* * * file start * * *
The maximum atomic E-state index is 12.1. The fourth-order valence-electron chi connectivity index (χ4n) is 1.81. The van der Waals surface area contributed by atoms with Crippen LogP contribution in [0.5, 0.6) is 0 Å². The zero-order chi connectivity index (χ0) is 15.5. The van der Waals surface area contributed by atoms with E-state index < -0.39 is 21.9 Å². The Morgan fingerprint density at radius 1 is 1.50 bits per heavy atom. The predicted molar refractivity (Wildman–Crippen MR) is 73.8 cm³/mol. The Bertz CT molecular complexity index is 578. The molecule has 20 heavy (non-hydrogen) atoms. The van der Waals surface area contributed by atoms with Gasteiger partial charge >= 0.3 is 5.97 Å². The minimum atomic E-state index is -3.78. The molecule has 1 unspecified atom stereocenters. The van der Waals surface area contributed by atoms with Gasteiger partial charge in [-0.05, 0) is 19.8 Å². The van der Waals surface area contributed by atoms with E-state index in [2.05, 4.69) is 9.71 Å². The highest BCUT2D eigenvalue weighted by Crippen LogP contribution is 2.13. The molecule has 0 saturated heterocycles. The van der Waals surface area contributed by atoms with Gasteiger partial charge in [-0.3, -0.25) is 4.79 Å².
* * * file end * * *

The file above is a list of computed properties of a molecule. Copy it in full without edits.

The maximum atomic E-state index is 12.1. The fourth-order valence-electron chi connectivity index (χ4n) is 1.81. The van der Waals surface area contributed by atoms with Crippen LogP contribution in [0.5, 0.6) is 0 Å². The zero-order chi connectivity index (χ0) is 15.5. The van der Waals surface area contributed by atoms with E-state index < -0.39 is 21.9 Å². The Morgan fingerprint density at radius 1 is 1.50 bits per heavy atom. The predicted molar refractivity (Wildman–Crippen MR) is 73.8 cm³/mol. The Bertz CT molecular complexity index is 578. The molecule has 20 heavy (non-hydrogen) atoms. The van der Waals surface area contributed by atoms with Gasteiger partial charge >= 0.3 is 5.97 Å². The minimum atomic E-state index is -3.78. The molecule has 1 unspecified atom stereocenters. The van der Waals surface area contributed by atoms with Gasteiger partial charge in [-0.05, 0) is 19.8 Å². The van der Waals surface area contributed by atoms with E-state index in [2.05, 4.69) is 9.71 Å². The highest BCUT2D eigenvalue weighted by Crippen LogP contribution is 2.13. The molecule has 0 saturated heterocycles. The van der Waals surface area contributed by atoms with Gasteiger partial charge in [-0.3, -0.25) is 4.79 Å².